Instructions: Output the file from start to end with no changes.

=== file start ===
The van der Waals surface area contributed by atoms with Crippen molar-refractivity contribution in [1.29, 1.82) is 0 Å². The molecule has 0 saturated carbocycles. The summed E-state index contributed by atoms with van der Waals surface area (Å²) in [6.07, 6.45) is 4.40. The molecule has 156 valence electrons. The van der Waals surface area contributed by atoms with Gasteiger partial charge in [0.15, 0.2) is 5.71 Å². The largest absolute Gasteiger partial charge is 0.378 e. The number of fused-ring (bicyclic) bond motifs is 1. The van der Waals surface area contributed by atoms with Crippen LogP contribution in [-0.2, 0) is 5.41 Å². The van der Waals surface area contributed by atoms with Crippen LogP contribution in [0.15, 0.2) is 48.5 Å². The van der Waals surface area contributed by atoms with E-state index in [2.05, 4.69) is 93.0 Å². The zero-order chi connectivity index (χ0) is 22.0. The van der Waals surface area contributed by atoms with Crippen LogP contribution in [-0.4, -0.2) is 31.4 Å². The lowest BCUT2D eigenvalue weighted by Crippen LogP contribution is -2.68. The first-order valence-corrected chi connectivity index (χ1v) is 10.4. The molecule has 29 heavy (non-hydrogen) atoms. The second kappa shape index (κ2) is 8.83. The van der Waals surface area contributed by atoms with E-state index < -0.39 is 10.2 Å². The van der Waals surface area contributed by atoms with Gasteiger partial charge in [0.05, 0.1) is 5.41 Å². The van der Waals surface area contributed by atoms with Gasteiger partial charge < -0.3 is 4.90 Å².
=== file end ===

The van der Waals surface area contributed by atoms with Crippen molar-refractivity contribution in [1.29, 1.82) is 0 Å². The molecule has 0 saturated carbocycles. The summed E-state index contributed by atoms with van der Waals surface area (Å²) in [6.07, 6.45) is 4.40. The molecule has 156 valence electrons. The van der Waals surface area contributed by atoms with Gasteiger partial charge in [0.15, 0.2) is 5.71 Å². The largest absolute Gasteiger partial charge is 0.378 e. The number of fused-ring (bicyclic) bond motifs is 1. The van der Waals surface area contributed by atoms with Crippen LogP contribution in [-0.2, 0) is 5.41 Å². The van der Waals surface area contributed by atoms with Crippen LogP contribution in [0.15, 0.2) is 48.5 Å². The van der Waals surface area contributed by atoms with E-state index in [2.05, 4.69) is 93.0 Å². The zero-order chi connectivity index (χ0) is 22.0. The van der Waals surface area contributed by atoms with Crippen LogP contribution in [-0.4, -0.2) is 31.4 Å². The lowest BCUT2D eigenvalue weighted by Crippen LogP contribution is -2.68. The first-order valence-corrected chi connectivity index (χ1v) is 10.4. The molecule has 29 heavy (non-hydrogen) atoms. The second kappa shape index (κ2) is 8.83. The van der Waals surface area contributed by atoms with E-state index < -0.39 is 10.2 Å². The van der Waals surface area contributed by atoms with Gasteiger partial charge in [0.05, 0.1) is 5.41 Å². The van der Waals surface area contributed by atoms with Gasteiger partial charge < -0.3 is 4.90 Å².